Which parameters should I use?

So, what were Timotius et al. able to conclude? Many papers had conflicting results when analyzing the same disease models. However, some results were more consistent. For example, PD mouse models had an increased stand time and decreased swing speed, when compared to control mice. This was also the case for SCI mice, which also had a significantly different regularity index (the exclusive use of a normal step sequence patterns during uninterrupted locomotion). Differences in stride length and changes in hind paw base of support shows that parameters related to compensatory mechanisms to restore balance are very useful for ataxia models. 


catwalk screenshot footprint classification gait analysis

Run speed, maximum contact area and swing speed were all significantly decreased in stroke mice. In SNI mice the intermediate and average toe spread was significantly decreased or increased, which could be because of the different mouse models used. Lastly, phase dispersion and the mean of max intensity were different for mice with TBI. 

Interestingly, the less site specific the disease is (like stroke and TBI), the more parameters were significantly changed by the injury. This is likely because of the large and varied effect these parameters have on the brain, which causes more symptoms to develop.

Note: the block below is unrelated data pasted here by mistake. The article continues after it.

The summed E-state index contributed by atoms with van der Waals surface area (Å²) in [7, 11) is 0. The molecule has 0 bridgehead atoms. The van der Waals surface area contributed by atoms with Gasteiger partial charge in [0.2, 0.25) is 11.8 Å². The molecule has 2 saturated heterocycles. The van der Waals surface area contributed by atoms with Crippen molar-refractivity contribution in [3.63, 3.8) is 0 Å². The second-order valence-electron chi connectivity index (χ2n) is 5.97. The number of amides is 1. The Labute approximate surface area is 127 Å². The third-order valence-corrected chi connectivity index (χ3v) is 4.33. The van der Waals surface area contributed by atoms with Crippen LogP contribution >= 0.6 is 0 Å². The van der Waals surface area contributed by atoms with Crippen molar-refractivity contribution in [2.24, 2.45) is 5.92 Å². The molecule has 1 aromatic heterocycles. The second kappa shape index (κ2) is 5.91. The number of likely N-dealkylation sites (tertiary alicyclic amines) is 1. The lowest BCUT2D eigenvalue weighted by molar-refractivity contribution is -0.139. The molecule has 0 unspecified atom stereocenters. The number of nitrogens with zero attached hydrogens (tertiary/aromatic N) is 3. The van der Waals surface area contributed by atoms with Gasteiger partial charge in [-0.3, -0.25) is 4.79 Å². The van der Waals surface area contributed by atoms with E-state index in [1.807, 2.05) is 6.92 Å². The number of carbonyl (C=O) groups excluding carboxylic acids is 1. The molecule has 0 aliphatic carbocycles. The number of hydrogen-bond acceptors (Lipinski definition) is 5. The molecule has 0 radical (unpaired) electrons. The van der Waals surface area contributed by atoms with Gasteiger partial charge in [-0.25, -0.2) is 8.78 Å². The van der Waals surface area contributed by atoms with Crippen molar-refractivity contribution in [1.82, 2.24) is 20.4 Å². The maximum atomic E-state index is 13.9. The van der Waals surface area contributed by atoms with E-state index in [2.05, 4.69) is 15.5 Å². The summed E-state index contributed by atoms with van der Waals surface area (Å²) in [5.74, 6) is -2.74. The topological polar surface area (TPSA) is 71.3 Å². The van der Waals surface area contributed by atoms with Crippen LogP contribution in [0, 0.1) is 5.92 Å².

Moving forward

So, how do we move forward with these conclusions? It is important for researchers to consider the correct parameters for their model as highlighted above. Furthermore, it is essential that researchers consider how certain environmental or genetic factors have an influence on gait variables such as housing, handling, disease model and many other factors.

This doesn’t mean that everything can or should be perfectly standardized. If certain results are truly robust, it will be less influenced by external factors. However, it is crucial to state that reporting on these factors is still needed for a complete understanding of why certain results might deviate from other studies. 


White rat in CatWalk rodent

In conclusion the study by Timotius et al. recognizes the inherent biases and limitations in their approach due to reliance on published data. They do also emphasize the need for comprehensive and detailed reporting in gait studies, which will significantly enhance the reliability and relevance of gait analysis tools such as the CatWalk XT, while in turn increasing the understanding of CNS and PNS damage models.









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References

1.            Timotius, I.K.; Roelofs, R.F.; Richmond-Hacham, B.; Noldus, L.P.; von Hörsten, S.; Bikovski, L. CatWalk XT Gait Parameters: A Review of Reported Parameters in Pre-Clinical Studies of Multiple Central Nervous System and Peripheral Nervous System Disease Models. Front. Behav. Neurosci. 2023, 17, 1147784.